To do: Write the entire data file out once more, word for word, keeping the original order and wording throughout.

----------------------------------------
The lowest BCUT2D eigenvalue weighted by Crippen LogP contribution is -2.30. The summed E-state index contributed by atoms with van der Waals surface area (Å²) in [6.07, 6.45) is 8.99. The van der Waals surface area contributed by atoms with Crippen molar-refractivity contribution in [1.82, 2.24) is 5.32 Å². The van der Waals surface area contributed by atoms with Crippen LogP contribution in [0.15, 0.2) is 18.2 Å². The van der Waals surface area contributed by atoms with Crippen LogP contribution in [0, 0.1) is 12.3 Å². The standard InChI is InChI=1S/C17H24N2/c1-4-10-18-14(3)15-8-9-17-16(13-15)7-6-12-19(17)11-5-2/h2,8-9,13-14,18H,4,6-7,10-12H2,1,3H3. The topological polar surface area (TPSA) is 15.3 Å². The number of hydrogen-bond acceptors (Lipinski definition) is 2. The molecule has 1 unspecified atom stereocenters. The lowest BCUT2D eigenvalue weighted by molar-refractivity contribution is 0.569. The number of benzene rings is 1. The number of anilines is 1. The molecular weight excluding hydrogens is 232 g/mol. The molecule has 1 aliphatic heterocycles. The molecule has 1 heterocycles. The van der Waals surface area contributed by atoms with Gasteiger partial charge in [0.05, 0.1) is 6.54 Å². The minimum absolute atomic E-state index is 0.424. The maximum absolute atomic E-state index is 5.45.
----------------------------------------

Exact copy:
The lowest BCUT2D eigenvalue weighted by Crippen LogP contribution is -2.30. The summed E-state index contributed by atoms with van der Waals surface area (Å²) in [6.07, 6.45) is 8.99. The van der Waals surface area contributed by atoms with Crippen molar-refractivity contribution in [1.82, 2.24) is 5.32 Å². The van der Waals surface area contributed by atoms with Crippen LogP contribution in [0.15, 0.2) is 18.2 Å². The van der Waals surface area contributed by atoms with Crippen LogP contribution in [0, 0.1) is 12.3 Å². The standard InChI is InChI=1S/C17H24N2/c1-4-10-18-14(3)15-8-9-17-16(13-15)7-6-12-19(17)11-5-2/h2,8-9,13-14,18H,4,6-7,10-12H2,1,3H3. The topological polar surface area (TPSA) is 15.3 Å². The number of hydrogen-bond acceptors (Lipinski definition) is 2. The molecule has 1 unspecified atom stereocenters. The lowest BCUT2D eigenvalue weighted by molar-refractivity contribution is 0.569. The number of benzene rings is 1. The number of anilines is 1. The molecular weight excluding hydrogens is 232 g/mol. The molecule has 1 aliphatic heterocycles. The molecule has 1 heterocycles. The van der Waals surface area contributed by atoms with Gasteiger partial charge in [0.05, 0.1) is 6.54 Å². The minimum absolute atomic E-state index is 0.424. The maximum absolute atomic E-state index is 5.45.